Letters to the Editor


Choosing art made less fun

In the 1980s the public art process was such that you could actually select an artist and work with him or her to develop the art work that met your criteria and wishes while staying within the allocation.

In the 1990s this process was changed so that you could only choose from among the items in the “approved” collection.

In line with your editorial on April 9 (“Make art funding fun”), the earlier process was much more “fun” and meaningful for the community!

Susan Kaelin


Art process

is time-tested

The Coupeville School District has an opportunity for the Coupeville Junior/Senior High School to develop a meaningful public art project by applying for $30,000 from the state’s artwork pooling fund.

The Washington State Arts Commission’s Art in Public Places Program was established by the state Legislature in 1974. Washington’s program is the second oldest percent for art program in the nation and is one of only four to include the public school system in its programming.

The artwork selection process does not involve purchasing existing artwork. Instead, local committees work with Arts Commission staff to develop artwork that responds to the community. These Art Selection Committees develop criteria based on local needs, select an artist from the Public Artist Roster, review artwork proposals, and make all of the final artwork selection decisions. It is a process driven by the people in the communities that receive funding and facilitated by our staff, using a time-tested process.

We invest in public art because these projects contribute to the public’s experience of our shared spaces. The arts connect individuals in a community. Together they offer diversity, they enhance mutual understanding, and they promote active participation by citizens. The arts are a valuable part of communities, economic vitality, and the quality of life in Washington state.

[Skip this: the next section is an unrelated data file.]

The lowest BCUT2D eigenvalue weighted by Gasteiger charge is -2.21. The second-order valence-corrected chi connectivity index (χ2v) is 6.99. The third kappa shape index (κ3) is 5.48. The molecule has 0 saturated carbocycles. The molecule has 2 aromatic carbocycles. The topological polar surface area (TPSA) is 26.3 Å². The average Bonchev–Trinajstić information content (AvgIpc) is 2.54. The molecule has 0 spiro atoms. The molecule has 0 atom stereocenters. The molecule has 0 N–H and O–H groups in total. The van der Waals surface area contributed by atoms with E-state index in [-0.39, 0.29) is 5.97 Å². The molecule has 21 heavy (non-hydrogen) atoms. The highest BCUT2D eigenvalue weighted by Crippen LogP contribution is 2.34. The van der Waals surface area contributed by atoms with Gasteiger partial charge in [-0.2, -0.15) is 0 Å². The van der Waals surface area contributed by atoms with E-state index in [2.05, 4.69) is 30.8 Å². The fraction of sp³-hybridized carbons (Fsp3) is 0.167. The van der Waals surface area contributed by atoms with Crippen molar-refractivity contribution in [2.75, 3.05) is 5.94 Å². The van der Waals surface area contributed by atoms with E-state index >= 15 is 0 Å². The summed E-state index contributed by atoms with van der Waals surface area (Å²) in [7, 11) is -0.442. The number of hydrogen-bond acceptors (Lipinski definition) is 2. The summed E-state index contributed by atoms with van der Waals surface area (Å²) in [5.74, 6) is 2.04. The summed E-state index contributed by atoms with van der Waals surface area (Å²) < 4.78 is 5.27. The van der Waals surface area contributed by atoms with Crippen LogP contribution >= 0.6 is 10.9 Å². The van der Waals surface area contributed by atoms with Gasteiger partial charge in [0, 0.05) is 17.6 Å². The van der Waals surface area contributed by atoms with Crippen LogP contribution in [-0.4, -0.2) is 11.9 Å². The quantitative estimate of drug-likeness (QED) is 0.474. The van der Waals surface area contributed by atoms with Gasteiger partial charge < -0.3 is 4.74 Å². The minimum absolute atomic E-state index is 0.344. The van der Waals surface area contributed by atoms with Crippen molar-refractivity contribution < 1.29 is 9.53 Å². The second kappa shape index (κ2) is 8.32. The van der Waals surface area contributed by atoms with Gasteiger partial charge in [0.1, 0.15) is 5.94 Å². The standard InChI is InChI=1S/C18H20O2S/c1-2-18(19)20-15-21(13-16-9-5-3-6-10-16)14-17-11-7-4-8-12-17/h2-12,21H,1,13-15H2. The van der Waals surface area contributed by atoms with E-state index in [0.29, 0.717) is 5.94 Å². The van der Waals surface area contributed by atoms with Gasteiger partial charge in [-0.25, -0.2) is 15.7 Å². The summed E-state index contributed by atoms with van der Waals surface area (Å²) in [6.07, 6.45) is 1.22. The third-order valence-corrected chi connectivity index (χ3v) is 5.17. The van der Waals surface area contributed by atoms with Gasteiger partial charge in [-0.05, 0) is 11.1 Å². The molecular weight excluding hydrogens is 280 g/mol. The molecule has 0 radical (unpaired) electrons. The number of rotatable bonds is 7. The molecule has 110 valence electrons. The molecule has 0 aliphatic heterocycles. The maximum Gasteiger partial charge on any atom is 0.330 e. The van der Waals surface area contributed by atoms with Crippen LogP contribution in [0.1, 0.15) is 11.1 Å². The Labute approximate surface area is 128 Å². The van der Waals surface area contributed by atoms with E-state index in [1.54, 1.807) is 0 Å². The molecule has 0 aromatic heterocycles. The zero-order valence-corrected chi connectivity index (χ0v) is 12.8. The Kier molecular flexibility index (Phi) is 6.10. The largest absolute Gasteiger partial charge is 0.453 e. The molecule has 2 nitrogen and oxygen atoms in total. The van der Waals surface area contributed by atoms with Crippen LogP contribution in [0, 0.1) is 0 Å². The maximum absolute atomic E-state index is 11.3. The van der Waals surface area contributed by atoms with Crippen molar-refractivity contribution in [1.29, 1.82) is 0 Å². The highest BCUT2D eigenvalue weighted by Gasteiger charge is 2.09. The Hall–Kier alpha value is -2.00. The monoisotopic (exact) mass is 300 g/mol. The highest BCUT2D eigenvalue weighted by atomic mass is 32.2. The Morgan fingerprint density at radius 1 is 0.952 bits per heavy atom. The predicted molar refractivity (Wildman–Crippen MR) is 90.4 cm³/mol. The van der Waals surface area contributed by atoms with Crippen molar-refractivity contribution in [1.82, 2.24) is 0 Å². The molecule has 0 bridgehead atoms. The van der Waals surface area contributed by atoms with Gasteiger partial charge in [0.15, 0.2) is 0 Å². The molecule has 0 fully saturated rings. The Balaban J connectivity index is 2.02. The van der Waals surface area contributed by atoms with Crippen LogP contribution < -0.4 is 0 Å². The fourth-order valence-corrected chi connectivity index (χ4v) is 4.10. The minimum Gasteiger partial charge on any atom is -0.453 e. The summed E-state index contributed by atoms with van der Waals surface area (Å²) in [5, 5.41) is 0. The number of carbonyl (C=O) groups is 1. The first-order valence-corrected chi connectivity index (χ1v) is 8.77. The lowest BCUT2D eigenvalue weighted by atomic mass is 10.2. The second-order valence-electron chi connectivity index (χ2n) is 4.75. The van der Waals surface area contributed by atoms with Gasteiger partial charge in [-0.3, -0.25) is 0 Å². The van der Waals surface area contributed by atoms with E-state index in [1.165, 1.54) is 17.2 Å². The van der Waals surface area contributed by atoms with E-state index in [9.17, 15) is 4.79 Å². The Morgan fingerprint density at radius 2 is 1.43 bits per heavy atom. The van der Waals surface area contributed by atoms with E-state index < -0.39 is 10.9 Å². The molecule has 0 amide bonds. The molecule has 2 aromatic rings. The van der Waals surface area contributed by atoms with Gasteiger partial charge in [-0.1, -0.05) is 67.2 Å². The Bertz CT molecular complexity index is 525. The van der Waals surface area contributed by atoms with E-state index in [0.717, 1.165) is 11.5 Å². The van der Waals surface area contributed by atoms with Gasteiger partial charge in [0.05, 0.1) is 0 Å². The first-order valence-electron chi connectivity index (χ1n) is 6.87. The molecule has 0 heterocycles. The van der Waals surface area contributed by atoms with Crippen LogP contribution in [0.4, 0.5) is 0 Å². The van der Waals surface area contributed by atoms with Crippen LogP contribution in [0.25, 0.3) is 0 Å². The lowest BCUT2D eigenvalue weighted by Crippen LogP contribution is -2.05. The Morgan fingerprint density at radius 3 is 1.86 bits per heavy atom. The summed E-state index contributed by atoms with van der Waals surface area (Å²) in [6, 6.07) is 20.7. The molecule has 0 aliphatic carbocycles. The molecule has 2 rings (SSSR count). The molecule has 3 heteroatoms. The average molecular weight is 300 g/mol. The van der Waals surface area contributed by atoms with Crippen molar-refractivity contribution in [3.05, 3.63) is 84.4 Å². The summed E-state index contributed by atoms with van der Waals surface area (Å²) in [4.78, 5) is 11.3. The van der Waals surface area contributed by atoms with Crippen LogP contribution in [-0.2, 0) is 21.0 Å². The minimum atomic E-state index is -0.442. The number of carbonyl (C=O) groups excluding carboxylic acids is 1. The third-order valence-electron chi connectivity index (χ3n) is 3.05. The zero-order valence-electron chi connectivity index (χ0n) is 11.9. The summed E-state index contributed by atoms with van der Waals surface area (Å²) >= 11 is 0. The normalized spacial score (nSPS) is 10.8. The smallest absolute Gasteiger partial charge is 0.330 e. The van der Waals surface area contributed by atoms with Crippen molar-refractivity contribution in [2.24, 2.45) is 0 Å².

We look forward to working with the Coupeville School District, and districts, public schools, universities, community colleges, and agencies across the state to ensure that all Washington citizens have access to public art.

Kris Tucker,

executive director

Washington State Arts Commission

Donations may

be deductible

In response to the “Sound Off” in Saturday’s paper: IRS publications 1771 and 526 beg to differ with the writer’s take on tax laws. Also, check any receipt that Oak Harbor Youth Football League gave business owners. It specifically states that it is a tax deductible donation.

I have IRS publications to back me up, so I think it is out of place for the writer to call it a false accusation. If asking an organization to become legal and to own up to their mistakes is wrong, I will take that hit. I will say that since the letter I wrote, they have agreed to let us see the “book.”

Odette Akers

Oak Harbor

Men might be worth a vote

A few days ago, while my barefoot and pregnant wife was cleaning the kitchen and ironing my shirts, I had the opportunity to read Sharon Embleton’s April 12 letter, “Don’t vote for a man,” in The Whidbey News-Times.